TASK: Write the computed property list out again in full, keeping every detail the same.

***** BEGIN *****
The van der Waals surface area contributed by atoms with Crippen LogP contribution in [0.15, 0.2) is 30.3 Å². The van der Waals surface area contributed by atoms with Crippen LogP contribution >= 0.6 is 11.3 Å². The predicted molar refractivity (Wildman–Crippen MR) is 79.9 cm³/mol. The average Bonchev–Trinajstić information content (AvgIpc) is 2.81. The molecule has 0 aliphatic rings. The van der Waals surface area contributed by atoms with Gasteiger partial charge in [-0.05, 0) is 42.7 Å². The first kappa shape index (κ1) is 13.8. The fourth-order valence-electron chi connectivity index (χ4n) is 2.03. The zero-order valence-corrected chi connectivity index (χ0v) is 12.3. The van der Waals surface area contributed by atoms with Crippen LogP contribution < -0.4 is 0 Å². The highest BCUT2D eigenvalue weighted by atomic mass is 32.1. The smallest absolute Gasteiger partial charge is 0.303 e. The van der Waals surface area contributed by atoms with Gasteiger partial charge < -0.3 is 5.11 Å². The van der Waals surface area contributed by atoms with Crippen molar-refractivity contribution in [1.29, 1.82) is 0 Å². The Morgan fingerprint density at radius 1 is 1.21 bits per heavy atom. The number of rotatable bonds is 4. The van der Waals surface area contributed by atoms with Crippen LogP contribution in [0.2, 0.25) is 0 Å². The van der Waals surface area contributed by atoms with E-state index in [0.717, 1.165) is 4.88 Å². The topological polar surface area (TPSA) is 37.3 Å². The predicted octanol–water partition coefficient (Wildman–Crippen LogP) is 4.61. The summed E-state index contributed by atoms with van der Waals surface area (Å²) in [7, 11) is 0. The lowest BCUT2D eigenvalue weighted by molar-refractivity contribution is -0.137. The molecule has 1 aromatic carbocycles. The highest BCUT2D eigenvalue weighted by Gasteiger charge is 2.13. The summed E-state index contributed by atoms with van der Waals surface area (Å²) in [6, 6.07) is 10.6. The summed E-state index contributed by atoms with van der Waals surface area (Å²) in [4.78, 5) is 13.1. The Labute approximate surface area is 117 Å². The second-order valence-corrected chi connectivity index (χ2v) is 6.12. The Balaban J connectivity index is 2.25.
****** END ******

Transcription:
The van der Waals surface area contributed by atoms with Crippen LogP contribution in [0.15, 0.2) is 30.3 Å². The van der Waals surface area contributed by atoms with Crippen LogP contribution >= 0.6 is 11.3 Å². The predicted molar refractivity (Wildman–Crippen MR) is 79.9 cm³/mol. The average Bonchev–Trinajstić information content (AvgIpc) is 2.81. The molecule has 0 aliphatic rings. The van der Waals surface area contributed by atoms with Gasteiger partial charge in [-0.05, 0) is 42.7 Å². The first kappa shape index (κ1) is 13.8. The fourth-order valence-electron chi connectivity index (χ4n) is 2.03. The zero-order valence-corrected chi connectivity index (χ0v) is 12.3. The van der Waals surface area contributed by atoms with Crippen LogP contribution < -0.4 is 0 Å². The highest BCUT2D eigenvalue weighted by atomic mass is 32.1. The smallest absolute Gasteiger partial charge is 0.303 e. The van der Waals surface area contributed by atoms with Gasteiger partial charge < -0.3 is 5.11 Å². The van der Waals surface area contributed by atoms with Crippen molar-refractivity contribution in [1.29, 1.82) is 0 Å². The Morgan fingerprint density at radius 1 is 1.21 bits per heavy atom. The number of rotatable bonds is 4. The van der Waals surface area contributed by atoms with Crippen LogP contribution in [0.2, 0.25) is 0 Å². The van der Waals surface area contributed by atoms with E-state index in [0.717, 1.165) is 4.88 Å². The topological polar surface area (TPSA) is 37.3 Å². The predicted octanol–water partition coefficient (Wildman–Crippen LogP) is 4.61. The summed E-state index contributed by atoms with van der Waals surface area (Å²) in [7, 11) is 0. The lowest BCUT2D eigenvalue weighted by molar-refractivity contribution is -0.137. The molecule has 1 aromatic carbocycles. The highest BCUT2D eigenvalue weighted by Gasteiger charge is 2.13. The summed E-state index contributed by atoms with van der Waals surface area (Å²) in [6, 6.07) is 10.6. The summed E-state index contributed by atoms with van der Waals surface area (Å²) in [4.78, 5) is 13.1. The Labute approximate surface area is 117 Å². The second-order valence-corrected chi connectivity index (χ2v) is 6.12. The Balaban J connectivity index is 2.25.